What’s Hot…I think Plumb Design’s interactive thesaurus is very impressive as of late. I also think that metadesign’s Ideo site and the Fuse98 site they did are really nice and tight on an informational level. I know 47jane have a great new designer so I am sure they will be doing good stuff. I think Josh Ulm’s Remedi Project is going to be really amazing when is comes out. Attik Design’s new york office is doing some great print stuff and starting to do TV stuff. Filip Stoj has been doing consistently good work for the sony station. I think io360 and 52mm have had plenty of recognition in the last year or so I am sure everyone knows they do good work. I think we will be surprised in 1998. I feel some web designers will branch out and get recognized as broadly skilled, with the ability to tackle web, print, interactive and motion graphics.
What do you think the advantage of working in NYC is?
New York city is great because there are so many collaborative opportunities. Being able to work on a strategic level through design, concepting, and site planning and development, allows you to work with other designers and technologist in a variety of capacities that you couldnｹt do working in just one agency. Because I have done print, web, interactive and identity work, I like to work with clients (or other companies) where we can join forces and combine talents to do really interesting things.
If you worked outside NYC, where would you choose?
I would love to work in Japan, Hong Kong or San Francisco. Japan and Hong Kong have such a different cultural context that I think I could learn a lot creatively. I also think that in Hong Kong and Japan there are some amazing designers that I would love to work with. San Francisco has a strong technological and design culture that would love to be involved in. I have worked on projects with companies in Los Angeles, Washington DC, Atlanta and England so working with clients remotely and traveling is something I already enjoy.
Who are your favorite designers?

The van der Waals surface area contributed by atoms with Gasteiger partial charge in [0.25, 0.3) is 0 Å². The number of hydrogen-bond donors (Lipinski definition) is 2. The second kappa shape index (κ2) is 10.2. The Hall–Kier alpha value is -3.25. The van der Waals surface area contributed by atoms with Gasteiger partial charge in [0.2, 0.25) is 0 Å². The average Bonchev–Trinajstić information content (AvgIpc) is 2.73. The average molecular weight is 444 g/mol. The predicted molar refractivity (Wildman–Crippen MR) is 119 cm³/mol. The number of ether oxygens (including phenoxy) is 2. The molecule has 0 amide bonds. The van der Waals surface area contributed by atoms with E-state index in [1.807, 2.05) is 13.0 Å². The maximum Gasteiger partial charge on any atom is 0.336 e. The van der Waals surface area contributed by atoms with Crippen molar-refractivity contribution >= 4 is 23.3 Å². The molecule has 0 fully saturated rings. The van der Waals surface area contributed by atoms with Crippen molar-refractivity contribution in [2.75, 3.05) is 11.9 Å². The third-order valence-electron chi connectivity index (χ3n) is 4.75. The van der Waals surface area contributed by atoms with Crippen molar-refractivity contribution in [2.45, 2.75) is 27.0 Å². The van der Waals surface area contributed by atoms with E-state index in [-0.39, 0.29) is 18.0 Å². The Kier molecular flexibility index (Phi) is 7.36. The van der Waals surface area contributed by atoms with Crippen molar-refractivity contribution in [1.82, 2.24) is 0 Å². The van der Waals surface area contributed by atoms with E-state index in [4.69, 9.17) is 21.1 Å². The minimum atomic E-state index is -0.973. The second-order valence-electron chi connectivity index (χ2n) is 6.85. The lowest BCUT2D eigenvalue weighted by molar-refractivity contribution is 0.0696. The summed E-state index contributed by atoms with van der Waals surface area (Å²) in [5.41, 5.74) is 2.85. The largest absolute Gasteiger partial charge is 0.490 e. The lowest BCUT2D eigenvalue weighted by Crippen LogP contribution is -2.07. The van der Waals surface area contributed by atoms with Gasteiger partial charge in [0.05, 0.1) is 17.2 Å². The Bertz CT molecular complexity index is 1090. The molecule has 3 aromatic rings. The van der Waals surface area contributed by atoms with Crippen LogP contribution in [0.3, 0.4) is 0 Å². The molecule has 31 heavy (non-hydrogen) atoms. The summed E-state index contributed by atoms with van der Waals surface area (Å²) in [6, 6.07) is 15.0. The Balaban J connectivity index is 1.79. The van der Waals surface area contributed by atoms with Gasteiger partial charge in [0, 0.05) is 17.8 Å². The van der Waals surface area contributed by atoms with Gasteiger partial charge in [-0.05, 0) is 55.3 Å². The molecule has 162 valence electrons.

Hong Kong… Mike Chu of course. And my friend Drafus Chow who works at Lemon. He and I worked very closely on a lot of the methodfive identity work, it was a collaboration in the purest sense.
In Japan, I would love to hook up with the Asyura and Takashi Murakami as well as Stereotypeprodukts which do cool print work. I have such an america perspective on things, popular culture and the design profession in particular, I think working with any of these individuals would be a really amazing experience and would inform my work in ways I can’t imagine… good ways.
It seems like you like Japanese pop culture. What kind of thing influenced you most? and what kind of aspect of the Japanese pop culture attracts you?
Pop culture is something I have always been into. Japanese culture is fascinating to me because of the way in which Japanese culture interprets American culture and how American (or western European) culture interprets Japanese culture. I think there is a complex visual dialogue that results from this never ending cycle of interpretation and reinterpretation. Take the magazine “Cutie” for example. It takes hipster American fashion and really breaks it apart into such a categorized way that it is amazing to me. I think American kids operate on a much more intuitive level and don’t approach fashion in the same way. Another example is The Designers Republic. They really were the first (in the early 90’s) to begin interpreting Japanese culture within the context of graphic design and rave culture. Now you have Japanese companies like Asyura, Takashi Murakami (art direction) and Stereotypeprodukts taking these initial visual ideas and exploding them into totally new things. Simultaneously you have companies like Atitik in the uk, Apartment13 or Girlz and Boys in the us that are developing there own spin on these visual languages. I grew up with Shogun Warriors, Ultraman and Voltron as part of my childhood and I am informed by these artifacts in my own interpretive cultural process through design.
Text & Translation: Satoru Tanno